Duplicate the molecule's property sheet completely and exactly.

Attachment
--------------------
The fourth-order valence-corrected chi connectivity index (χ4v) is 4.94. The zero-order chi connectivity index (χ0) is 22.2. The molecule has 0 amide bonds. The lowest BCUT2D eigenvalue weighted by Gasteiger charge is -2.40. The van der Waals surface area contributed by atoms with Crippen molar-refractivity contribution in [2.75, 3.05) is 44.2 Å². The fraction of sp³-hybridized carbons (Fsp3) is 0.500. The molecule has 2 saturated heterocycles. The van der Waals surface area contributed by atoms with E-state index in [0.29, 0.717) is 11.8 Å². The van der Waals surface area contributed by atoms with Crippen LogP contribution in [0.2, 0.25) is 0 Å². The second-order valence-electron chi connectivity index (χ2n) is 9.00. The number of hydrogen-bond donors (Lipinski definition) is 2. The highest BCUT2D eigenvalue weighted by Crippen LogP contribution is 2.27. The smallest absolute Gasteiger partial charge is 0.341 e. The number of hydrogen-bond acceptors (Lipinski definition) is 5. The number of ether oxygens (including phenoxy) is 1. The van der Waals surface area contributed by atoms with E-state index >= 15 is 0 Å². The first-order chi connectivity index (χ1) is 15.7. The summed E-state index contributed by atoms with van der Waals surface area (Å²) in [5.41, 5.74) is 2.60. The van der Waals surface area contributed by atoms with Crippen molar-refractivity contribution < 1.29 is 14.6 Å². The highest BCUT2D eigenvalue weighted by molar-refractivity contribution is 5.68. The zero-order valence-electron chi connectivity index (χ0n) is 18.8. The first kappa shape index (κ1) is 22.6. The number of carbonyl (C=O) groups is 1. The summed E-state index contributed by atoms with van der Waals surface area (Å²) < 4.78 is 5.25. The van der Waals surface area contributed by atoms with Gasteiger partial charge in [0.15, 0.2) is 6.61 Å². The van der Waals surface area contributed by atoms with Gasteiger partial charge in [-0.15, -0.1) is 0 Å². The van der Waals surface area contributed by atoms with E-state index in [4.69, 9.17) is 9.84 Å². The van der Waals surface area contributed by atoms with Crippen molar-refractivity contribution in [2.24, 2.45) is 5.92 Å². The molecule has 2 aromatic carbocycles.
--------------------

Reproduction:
The fourth-order valence-corrected chi connectivity index (χ4v) is 4.94. The zero-order chi connectivity index (χ0) is 22.2. The molecule has 0 amide bonds. The lowest BCUT2D eigenvalue weighted by Gasteiger charge is -2.40. The van der Waals surface area contributed by atoms with Crippen molar-refractivity contribution in [2.75, 3.05) is 44.2 Å². The fraction of sp³-hybridized carbons (Fsp3) is 0.500. The molecule has 2 saturated heterocycles. The van der Waals surface area contributed by atoms with E-state index in [0.29, 0.717) is 11.8 Å². The van der Waals surface area contributed by atoms with Crippen LogP contribution in [0.2, 0.25) is 0 Å². The second-order valence-electron chi connectivity index (χ2n) is 9.00. The number of hydrogen-bond donors (Lipinski definition) is 2. The highest BCUT2D eigenvalue weighted by Crippen LogP contribution is 2.27. The smallest absolute Gasteiger partial charge is 0.341 e. The number of hydrogen-bond acceptors (Lipinski definition) is 5. The number of ether oxygens (including phenoxy) is 1. The van der Waals surface area contributed by atoms with E-state index >= 15 is 0 Å². The first-order chi connectivity index (χ1) is 15.7. The summed E-state index contributed by atoms with van der Waals surface area (Å²) in [5.41, 5.74) is 2.60. The van der Waals surface area contributed by atoms with Crippen molar-refractivity contribution < 1.29 is 14.6 Å². The highest BCUT2D eigenvalue weighted by molar-refractivity contribution is 5.68. The zero-order valence-electron chi connectivity index (χ0n) is 18.8. The first kappa shape index (κ1) is 22.6. The number of carbonyl (C=O) groups is 1. The summed E-state index contributed by atoms with van der Waals surface area (Å²) < 4.78 is 5.25. The van der Waals surface area contributed by atoms with Gasteiger partial charge in [0.15, 0.2) is 6.61 Å². The van der Waals surface area contributed by atoms with Gasteiger partial charge in [-0.15, -0.1) is 0 Å². The van der Waals surface area contributed by atoms with E-state index in [4.69, 9.17) is 9.84 Å². The van der Waals surface area contributed by atoms with Crippen molar-refractivity contribution in [2.24, 2.45) is 5.92 Å². The molecule has 2 aromatic carbocycles.